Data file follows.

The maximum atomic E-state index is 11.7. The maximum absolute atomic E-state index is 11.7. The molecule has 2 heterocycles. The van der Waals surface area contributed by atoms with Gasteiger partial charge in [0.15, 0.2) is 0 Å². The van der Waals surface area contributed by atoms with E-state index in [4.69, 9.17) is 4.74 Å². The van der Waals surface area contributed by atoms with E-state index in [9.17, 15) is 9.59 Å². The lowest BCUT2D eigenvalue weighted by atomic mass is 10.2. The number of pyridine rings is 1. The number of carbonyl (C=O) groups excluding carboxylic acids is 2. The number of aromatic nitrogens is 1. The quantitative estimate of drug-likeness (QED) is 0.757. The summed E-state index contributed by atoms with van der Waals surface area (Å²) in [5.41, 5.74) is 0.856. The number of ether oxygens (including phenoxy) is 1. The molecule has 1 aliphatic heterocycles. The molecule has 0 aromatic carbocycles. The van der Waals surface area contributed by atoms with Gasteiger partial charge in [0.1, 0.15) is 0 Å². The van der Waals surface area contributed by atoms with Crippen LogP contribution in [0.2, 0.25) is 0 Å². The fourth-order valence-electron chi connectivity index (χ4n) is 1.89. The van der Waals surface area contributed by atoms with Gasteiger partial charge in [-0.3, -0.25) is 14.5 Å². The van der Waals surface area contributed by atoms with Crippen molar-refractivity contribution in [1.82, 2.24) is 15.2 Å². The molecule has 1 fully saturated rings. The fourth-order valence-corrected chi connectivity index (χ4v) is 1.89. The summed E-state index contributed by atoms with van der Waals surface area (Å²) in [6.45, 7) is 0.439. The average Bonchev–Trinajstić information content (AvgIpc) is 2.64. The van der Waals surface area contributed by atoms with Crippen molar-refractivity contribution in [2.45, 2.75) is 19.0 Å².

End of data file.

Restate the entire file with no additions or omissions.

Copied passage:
The maximum atomic E-state index is 11.7. The maximum absolute atomic E-state index is 11.7. The molecule has 2 heterocycles. The van der Waals surface area contributed by atoms with Gasteiger partial charge in [0.15, 0.2) is 0 Å². The van der Waals surface area contributed by atoms with E-state index in [4.69, 9.17) is 4.74 Å². The van der Waals surface area contributed by atoms with E-state index in [9.17, 15) is 9.59 Å². The lowest BCUT2D eigenvalue weighted by atomic mass is 10.2. The number of pyridine rings is 1. The number of carbonyl (C=O) groups excluding carboxylic acids is 2. The number of aromatic nitrogens is 1. The quantitative estimate of drug-likeness (QED) is 0.757. The summed E-state index contributed by atoms with van der Waals surface area (Å²) in [5.41, 5.74) is 0.856. The number of ether oxygens (including phenoxy) is 1. The molecule has 1 aliphatic heterocycles. The molecule has 0 aromatic carbocycles. The van der Waals surface area contributed by atoms with Gasteiger partial charge in [0.1, 0.15) is 0 Å². The van der Waals surface area contributed by atoms with Crippen LogP contribution in [0.2, 0.25) is 0 Å². The fourth-order valence-electron chi connectivity index (χ4n) is 1.89. The van der Waals surface area contributed by atoms with Gasteiger partial charge in [-0.3, -0.25) is 14.5 Å². The van der Waals surface area contributed by atoms with Crippen molar-refractivity contribution in [1.82, 2.24) is 15.2 Å². The molecule has 1 fully saturated rings. The fourth-order valence-corrected chi connectivity index (χ4v) is 1.89. The summed E-state index contributed by atoms with van der Waals surface area (Å²) in [6.45, 7) is 0.439. The average Bonchev–Trinajstić information content (AvgIpc) is 2.64. The van der Waals surface area contributed by atoms with Crippen molar-refractivity contribution in [2.45, 2.75) is 19.0 Å².